Walkablility is another huge factor. Within a few blocks we have great shops, restaurants, bars and other amenities. I do not have to get in my car every day, especially when the weather warms up.

Central location and proximity to most of the rest of the city is another big thing. I can be downtown in a matter of minutes. I can ride my bike to Cherry Creek in under 10 minutes.

These are just a few thoughts and I'm sure that I am missing a lot of what makes this place so great. I had a friend recently relocate his family here from Phoenix. He made the comment to me that if he had never rented in Wash Park he wouldn't understand why it costs so much, but having lived here now he gets it. Maybe that's what it takes?
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Old 04-30-2014, 09:02 AM
 
3,492 posts, read 4,951,694 times
Reputation: 5383
Quote:
Originally Posted by ELCO5280 View Post
When the "all-cash investors" flee; time to lead the middle-class, mortgage obtaining, sheep to slaughter. Household incomes can't support these prices so once the investors dry up the prices will fall. I wouldn't buy in today's market especially in Denver... Though, I would sell of course

"The Economist has compared house prices with the rental cost of housing and with median household income. If over the long-run house prices rise at a faster rate than either of these two measures, it suggests that either rents or incomes must rise, or house prices must fall. When we last published our data in June 2013, house prices looked to be at or below fair value compared with rents (meaning within 10% of the long-run average) in all but two cities. Nine months later, six cities lie outside that boundary. In the frothiest places—Denver, Los Angeles and San Francisco—houses are overvalued by around 16%"

http://www.economist.com/blogs/graphicdetail/2014/02/us-house-prices
I want to love the economist because they go so much more in depth than most journalism. However, they have frequently came to incorrect conclusions following a thorough understanding of only elementary level economics.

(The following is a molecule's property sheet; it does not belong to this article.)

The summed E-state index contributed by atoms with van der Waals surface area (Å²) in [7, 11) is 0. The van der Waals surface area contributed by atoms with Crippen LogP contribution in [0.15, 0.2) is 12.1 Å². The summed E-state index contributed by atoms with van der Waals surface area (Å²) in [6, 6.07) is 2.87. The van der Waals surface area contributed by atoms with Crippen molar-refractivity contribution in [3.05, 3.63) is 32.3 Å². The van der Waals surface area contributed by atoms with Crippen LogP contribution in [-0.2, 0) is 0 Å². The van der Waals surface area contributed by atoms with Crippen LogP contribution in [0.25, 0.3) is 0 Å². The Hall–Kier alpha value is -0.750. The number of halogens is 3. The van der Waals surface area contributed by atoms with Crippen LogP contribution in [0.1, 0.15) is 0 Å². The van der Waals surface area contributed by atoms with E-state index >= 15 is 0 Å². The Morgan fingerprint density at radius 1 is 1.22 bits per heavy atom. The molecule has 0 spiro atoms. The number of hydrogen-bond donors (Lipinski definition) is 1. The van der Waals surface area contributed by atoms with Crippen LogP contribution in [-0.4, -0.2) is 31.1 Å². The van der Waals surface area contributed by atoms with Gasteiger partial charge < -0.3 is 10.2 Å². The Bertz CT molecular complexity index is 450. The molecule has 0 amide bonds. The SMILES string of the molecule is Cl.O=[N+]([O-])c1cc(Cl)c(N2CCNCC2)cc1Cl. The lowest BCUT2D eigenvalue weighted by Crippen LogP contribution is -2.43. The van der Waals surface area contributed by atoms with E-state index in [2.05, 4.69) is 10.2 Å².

In a hypothetical model, their situation holds true because of the clause "all other things constant". However, all other things are not constant. Specifically, the interest rates have been severely gamed by the federal reserve. The "risk free rate" has not only become riskier, it has dropped from around 5% to well under 1%. For those not familiar with economics or finance, the rate received on holding a one year treasury bill is defined as the risk free rate.

Since prices are not paid in cash, but through mortgages, it is not necessary for prices to fall if house financing is more affordable as a percentage of income. Generally housing is expected to consume 30% of "disposable income". Due to extremely low interest rates on mortgages, if housing still consumes 30%, the price would have to have increased. As mortgage interest rates rise and wages do not rise, I would expect home prices to stagnate.

The increase in housing prices we have witnessed is a function of several things include interest rate decreases and expanding qualifications. During the harsh periods of the crunch mortgage financing was virtually unavailable because the qualifications required to buy were absurd. The underwriting guidelines had massively overcompensated and people were being denied mortgages for houses they could afford. This allowed prices to fall to the point where all-cash investors were coming in. Meanwhile the interest rates for the borrowers that could get financing were getting ludicrously low because there were so few people eligible to pass the criteria to get a mortgage.

I'm not complaining. I was one of those people who worked to attain a near perfect credit score and leveraged it into that combination of low rates and low prices that could only be attained by financing guidelines artificially limiting the pool of buyers.
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Old 04-30-2014, 09:22 AM
 
922 posts, read 988,632 times
Reputation: 1077
Quote:
Originally Posted by SkyDog77 View Post
The people that live here are a great mix of old timers, young singles, and new families. As with most of Denver, I think the ethnic diversity could be better, but I think by living in the city you are exposed to more diversity than you are in the suburbs. There are more families here than in a lot of the Denver neighborhoods because the elementary school is so good.
The lack of ethnic diversity of Wash Park is the one thing that will probably result in my family moving out of the neighborhood. We want to give our son a setting where he can relate to some of the kids his age from an ethnic standpoint and that's been a factor that's been maddeningly missing from Wash Park. But other than that lack of ethnic, and economic, diversity Wash Park is an awesome neighborhood that actually feels like a neighborhood with the associated, distinctive character. Given the number of young, affluent families that are in the area, I do expect the schools to be of far better quality in the next 10-15 years than they are now. Not everyone will go to the new Byers DSST, up to East, or into the IB program at GW and that will bode well for South.

Now if only DPS could bolster their athletic programs, i.e. football, in order to crush those Cherry Creek and Dougco ****heads all would be well with the world.